Genealogical Association of N.S. email@example.com
West Hants Historical Society firstname.lastname@example.org
Heritage Association of Antigonish email@example.com
East Hants Historical Society firstname.lastname@example.org
Maritime Institute for Civil Society email@example.com
Over a period of some 24 years, between 1864 and 1888, the cartographer, Ambrose F. Church,1 published topographic maps for all 18 counties of Nova Scotia. What is uniquely valuable about these maps was Mr. Church's efforts to map the precise geographical location and surname of each household and workplace in the province. Once digitized and geo-referenced, the maps can be used to pinpoint latitudes and longitudes for the locations of these households and workplaces. The maps were widely distributed at the time, and copies were provided to each of the public schools in the province. We know that copies were also held in private hands, often remaining now in attics or back rooms.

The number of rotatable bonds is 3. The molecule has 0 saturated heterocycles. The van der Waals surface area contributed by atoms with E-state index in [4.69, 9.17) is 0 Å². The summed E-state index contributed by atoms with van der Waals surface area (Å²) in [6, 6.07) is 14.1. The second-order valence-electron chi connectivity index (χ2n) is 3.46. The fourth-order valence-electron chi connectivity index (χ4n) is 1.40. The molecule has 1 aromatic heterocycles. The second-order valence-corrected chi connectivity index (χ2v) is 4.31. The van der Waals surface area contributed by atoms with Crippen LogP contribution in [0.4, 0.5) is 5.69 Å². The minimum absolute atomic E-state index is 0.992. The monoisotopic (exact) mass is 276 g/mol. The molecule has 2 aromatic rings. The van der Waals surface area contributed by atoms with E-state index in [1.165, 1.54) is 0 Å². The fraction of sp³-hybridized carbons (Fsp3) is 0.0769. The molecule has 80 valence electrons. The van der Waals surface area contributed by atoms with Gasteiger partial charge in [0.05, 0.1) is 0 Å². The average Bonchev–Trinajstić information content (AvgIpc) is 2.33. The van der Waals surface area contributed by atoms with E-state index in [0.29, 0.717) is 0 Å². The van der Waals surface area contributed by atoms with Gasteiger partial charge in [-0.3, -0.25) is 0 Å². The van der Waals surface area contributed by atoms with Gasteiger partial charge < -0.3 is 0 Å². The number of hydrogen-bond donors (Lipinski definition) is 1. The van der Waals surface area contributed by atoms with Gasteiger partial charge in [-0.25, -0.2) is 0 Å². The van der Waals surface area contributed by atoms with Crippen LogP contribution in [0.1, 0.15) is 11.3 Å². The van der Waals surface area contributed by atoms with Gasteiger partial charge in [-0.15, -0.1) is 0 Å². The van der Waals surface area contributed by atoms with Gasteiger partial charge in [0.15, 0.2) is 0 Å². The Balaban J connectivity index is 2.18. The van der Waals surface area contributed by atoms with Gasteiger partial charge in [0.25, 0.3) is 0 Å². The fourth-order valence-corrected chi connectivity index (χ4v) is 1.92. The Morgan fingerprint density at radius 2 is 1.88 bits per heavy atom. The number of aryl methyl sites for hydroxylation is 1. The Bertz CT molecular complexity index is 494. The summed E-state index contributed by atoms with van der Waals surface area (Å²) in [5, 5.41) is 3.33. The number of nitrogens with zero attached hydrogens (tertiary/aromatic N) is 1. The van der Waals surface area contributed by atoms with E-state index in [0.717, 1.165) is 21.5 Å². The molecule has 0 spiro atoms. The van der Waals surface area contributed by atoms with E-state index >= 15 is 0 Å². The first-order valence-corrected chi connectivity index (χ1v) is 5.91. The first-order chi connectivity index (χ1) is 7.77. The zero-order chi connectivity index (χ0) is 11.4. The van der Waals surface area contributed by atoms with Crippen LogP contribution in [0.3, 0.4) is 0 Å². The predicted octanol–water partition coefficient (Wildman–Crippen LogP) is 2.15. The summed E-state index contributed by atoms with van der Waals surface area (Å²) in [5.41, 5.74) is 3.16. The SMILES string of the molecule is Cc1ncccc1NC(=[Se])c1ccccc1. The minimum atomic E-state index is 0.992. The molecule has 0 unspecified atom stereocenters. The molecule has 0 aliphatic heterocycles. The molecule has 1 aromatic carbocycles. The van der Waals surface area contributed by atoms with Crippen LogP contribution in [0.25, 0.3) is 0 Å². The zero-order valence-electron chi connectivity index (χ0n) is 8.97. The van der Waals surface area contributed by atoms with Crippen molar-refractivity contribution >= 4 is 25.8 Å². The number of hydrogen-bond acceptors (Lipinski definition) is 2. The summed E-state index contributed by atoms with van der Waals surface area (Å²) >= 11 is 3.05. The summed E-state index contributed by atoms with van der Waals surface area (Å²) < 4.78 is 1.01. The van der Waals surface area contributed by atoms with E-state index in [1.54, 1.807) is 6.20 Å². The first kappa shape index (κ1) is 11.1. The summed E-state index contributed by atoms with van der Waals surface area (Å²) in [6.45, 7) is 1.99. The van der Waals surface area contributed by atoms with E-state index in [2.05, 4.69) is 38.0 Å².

This legacy project is aimed at physically restoring and preserving one complete set of the A. F. Church Maps, and digitizing them at very high quality. The physical restoration would be done by a map conservator (Canadian Association of Professional Conservators), and the intent, at this time, is to preserve them on rice paper. By first physically restoring a set of maps, the digitization project would have a scanning base at near original production quality.
At this point, we are only aware of three large collections: one at the Nova Scotia Museum, one at the Nova Scotia Archives, and one at the Centre of Geographic Sciences. While these are each significant collections, none of them are complete. A number of local heritage groups have one of the maps for their area, but rarely more than that. More importantly, though, many of the maps in these holdings are only of fair or poor quality. We are appealing, therefore, to the people of Nova Scotia to help us assemble a collection of the best remaining maps still in existence in an effort to assemble a single complete set which can be physically restored.
This map restoration is part of a larger project to develop an historical geo-genealogy using these maps. The first step, though, is to obtain a complete set of maps and get them preserved. If you can help with an original map, or in any other way, please contact any of the organizations listed above.
1. Ferguson, Charles Bruce. (1969-70). "Ambrose F. Church, Map-Maker." (11.8 MB) Dalhousie Review: Vol. 49, No. 4, 505-516.